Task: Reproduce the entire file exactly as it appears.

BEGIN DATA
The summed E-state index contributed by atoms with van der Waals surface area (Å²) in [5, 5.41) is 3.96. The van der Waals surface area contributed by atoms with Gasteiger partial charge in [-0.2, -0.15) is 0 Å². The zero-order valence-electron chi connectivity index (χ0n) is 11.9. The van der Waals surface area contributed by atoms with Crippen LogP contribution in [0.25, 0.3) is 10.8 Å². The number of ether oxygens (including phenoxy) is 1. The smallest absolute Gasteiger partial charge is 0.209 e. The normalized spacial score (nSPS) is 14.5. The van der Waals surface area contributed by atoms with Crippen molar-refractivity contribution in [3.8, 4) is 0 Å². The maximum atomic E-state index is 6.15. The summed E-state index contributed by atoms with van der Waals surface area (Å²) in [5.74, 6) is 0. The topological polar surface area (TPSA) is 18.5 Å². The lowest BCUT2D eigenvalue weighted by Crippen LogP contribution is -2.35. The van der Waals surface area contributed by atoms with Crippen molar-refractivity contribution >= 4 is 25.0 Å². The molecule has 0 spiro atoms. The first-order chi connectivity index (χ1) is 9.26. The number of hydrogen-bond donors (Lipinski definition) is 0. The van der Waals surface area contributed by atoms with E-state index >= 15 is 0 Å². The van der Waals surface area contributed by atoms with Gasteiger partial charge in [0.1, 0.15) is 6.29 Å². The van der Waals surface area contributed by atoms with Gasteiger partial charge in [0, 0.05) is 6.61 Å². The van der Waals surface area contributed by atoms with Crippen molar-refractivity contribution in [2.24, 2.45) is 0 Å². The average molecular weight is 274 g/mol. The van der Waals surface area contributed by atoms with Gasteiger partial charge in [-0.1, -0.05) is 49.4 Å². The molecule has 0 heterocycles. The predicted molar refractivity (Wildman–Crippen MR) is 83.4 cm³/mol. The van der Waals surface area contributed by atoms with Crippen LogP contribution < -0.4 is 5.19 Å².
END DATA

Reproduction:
The summed E-state index contributed by atoms with van der Waals surface area (Å²) in [5, 5.41) is 3.96. The van der Waals surface area contributed by atoms with Gasteiger partial charge in [-0.2, -0.15) is 0 Å². The zero-order valence-electron chi connectivity index (χ0n) is 11.9. The van der Waals surface area contributed by atoms with Crippen LogP contribution in [0.25, 0.3) is 10.8 Å². The number of ether oxygens (including phenoxy) is 1. The smallest absolute Gasteiger partial charge is 0.209 e. The normalized spacial score (nSPS) is 14.5. The van der Waals surface area contributed by atoms with Crippen molar-refractivity contribution in [3.8, 4) is 0 Å². The maximum atomic E-state index is 6.15. The summed E-state index contributed by atoms with van der Waals surface area (Å²) in [5.74, 6) is 0. The topological polar surface area (TPSA) is 18.5 Å². The lowest BCUT2D eigenvalue weighted by Crippen LogP contribution is -2.35. The van der Waals surface area contributed by atoms with Crippen molar-refractivity contribution >= 4 is 25.0 Å². The molecule has 0 spiro atoms. The first-order chi connectivity index (χ1) is 9.26. The number of hydrogen-bond donors (Lipinski definition) is 0. The van der Waals surface area contributed by atoms with E-state index >= 15 is 0 Å². The van der Waals surface area contributed by atoms with Gasteiger partial charge in [0.1, 0.15) is 6.29 Å². The van der Waals surface area contributed by atoms with Gasteiger partial charge in [0, 0.05) is 6.61 Å². The van der Waals surface area contributed by atoms with Crippen molar-refractivity contribution in [2.24, 2.45) is 0 Å². The average molecular weight is 274 g/mol. The van der Waals surface area contributed by atoms with Gasteiger partial charge in [-0.1, -0.05) is 49.4 Å². The molecule has 0 heterocycles. The predicted molar refractivity (Wildman–Crippen MR) is 83.4 cm³/mol. The van der Waals surface area contributed by atoms with Crippen LogP contribution < -0.4 is 5.19 Å².